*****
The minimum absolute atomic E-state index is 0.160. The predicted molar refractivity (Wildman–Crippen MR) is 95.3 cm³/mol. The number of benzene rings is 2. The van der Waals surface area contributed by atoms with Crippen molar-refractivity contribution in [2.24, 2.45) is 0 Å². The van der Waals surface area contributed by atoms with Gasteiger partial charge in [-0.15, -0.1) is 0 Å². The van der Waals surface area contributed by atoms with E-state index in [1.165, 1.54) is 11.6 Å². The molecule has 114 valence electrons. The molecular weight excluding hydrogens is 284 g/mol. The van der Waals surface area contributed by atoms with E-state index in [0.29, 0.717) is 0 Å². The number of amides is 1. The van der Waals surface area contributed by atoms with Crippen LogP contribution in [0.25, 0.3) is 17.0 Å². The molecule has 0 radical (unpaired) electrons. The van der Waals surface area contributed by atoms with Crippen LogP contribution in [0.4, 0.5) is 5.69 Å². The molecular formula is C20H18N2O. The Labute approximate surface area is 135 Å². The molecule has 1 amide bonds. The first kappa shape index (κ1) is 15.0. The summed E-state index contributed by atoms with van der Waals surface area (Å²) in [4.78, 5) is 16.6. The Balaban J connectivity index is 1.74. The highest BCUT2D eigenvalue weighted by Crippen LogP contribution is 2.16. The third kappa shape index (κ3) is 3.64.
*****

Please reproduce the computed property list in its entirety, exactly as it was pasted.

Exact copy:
The minimum absolute atomic E-state index is 0.160. The predicted molar refractivity (Wildman–Crippen MR) is 95.3 cm³/mol. The number of benzene rings is 2. The van der Waals surface area contributed by atoms with Crippen molar-refractivity contribution in [2.24, 2.45) is 0 Å². The van der Waals surface area contributed by atoms with Gasteiger partial charge in [-0.15, -0.1) is 0 Å². The van der Waals surface area contributed by atoms with E-state index in [1.165, 1.54) is 11.6 Å². The molecule has 114 valence electrons. The molecular weight excluding hydrogens is 284 g/mol. The van der Waals surface area contributed by atoms with E-state index in [0.29, 0.717) is 0 Å². The number of amides is 1. The van der Waals surface area contributed by atoms with Crippen LogP contribution in [0.25, 0.3) is 17.0 Å². The molecule has 0 radical (unpaired) electrons. The van der Waals surface area contributed by atoms with Crippen LogP contribution in [0.4, 0.5) is 5.69 Å². The molecular formula is C20H18N2O. The Labute approximate surface area is 135 Å². The molecule has 1 amide bonds. The first kappa shape index (κ1) is 15.0. The summed E-state index contributed by atoms with van der Waals surface area (Å²) in [4.78, 5) is 16.6. The Balaban J connectivity index is 1.74. The highest BCUT2D eigenvalue weighted by Crippen LogP contribution is 2.16. The third kappa shape index (κ3) is 3.64.